Blench, Roger. Archaeology, Language, and the African Past. (African Archaeology Series, vol. 10. Lanham, MD: AltaMira Press. 2006. Pp. xxv, 361. ISBN 0-7591-0446-2. Paperback. $44.95.
This book comprehensively surveys the history of African language families, integrating linguistics, archaeology, genetics and history. The three parts of the book cover methodology, language phyla, and evidence from the history of economic subsistence. The chapter "Developing general models" [3-31] emphasizes the value of an interdisciplinary approach, and reviews the disciplines of African archaeology, historical linguistics, genetics, and ethnography. "Contested methodologies" [33-87] focuses on disputes over the scientific validity of methods in historical linguistics, problems with focusing on written languages, and introduces glottochronology, lexicostatistics, historical reconstruction, methods of language classification, and the impact of language contact and shift for historical research.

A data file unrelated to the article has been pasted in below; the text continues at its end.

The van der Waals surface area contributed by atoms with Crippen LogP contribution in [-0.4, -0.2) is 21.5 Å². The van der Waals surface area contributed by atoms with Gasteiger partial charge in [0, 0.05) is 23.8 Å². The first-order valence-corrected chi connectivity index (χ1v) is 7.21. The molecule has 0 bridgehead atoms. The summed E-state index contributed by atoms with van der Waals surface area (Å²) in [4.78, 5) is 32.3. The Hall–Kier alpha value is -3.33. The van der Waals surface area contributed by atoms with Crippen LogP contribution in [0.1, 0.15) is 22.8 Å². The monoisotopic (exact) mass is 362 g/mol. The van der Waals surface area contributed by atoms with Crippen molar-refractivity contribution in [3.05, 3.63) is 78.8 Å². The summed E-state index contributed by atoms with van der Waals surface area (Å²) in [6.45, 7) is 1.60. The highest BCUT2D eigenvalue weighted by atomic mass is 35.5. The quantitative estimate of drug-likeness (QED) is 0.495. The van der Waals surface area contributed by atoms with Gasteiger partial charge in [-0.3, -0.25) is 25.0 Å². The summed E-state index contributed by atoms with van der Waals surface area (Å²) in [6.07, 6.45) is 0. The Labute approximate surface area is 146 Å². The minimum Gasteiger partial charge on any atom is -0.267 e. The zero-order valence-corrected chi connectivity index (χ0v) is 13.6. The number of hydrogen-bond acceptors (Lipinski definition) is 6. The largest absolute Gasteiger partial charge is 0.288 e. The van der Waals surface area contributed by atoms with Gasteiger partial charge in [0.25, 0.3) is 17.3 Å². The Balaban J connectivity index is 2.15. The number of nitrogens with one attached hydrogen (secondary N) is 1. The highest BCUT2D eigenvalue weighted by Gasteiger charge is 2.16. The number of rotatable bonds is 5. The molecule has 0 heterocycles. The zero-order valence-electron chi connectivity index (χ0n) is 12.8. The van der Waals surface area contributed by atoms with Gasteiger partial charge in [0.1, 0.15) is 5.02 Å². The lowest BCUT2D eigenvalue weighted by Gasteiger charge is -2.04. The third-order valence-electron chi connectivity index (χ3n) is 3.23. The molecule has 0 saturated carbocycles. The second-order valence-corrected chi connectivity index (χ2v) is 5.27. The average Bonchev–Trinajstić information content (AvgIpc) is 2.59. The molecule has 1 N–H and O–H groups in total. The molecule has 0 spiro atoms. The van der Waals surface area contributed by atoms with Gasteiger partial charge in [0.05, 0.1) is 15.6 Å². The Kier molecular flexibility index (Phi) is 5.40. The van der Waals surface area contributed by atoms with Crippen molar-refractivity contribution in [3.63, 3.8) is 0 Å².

Chapters on language phyla follow. "Nilo-Saharan" [95-108] presents Nilo-Saharan, its internal grouping, previous research on reconstruction, the age of the phylum, how it expanded, and the problem that many major subgroups tend to be single languages. "Niger-Congo" [109-139] discusses the history of classification in this phylum, which includes more languages than any other in the world. Blench proposes a new classification of Niger-Congo which is not as strongly guided by the principle of branch-reduction as is traditionally the case; a model of Niger-Congo expansion from West Africa 7,000 years ago is proposed. …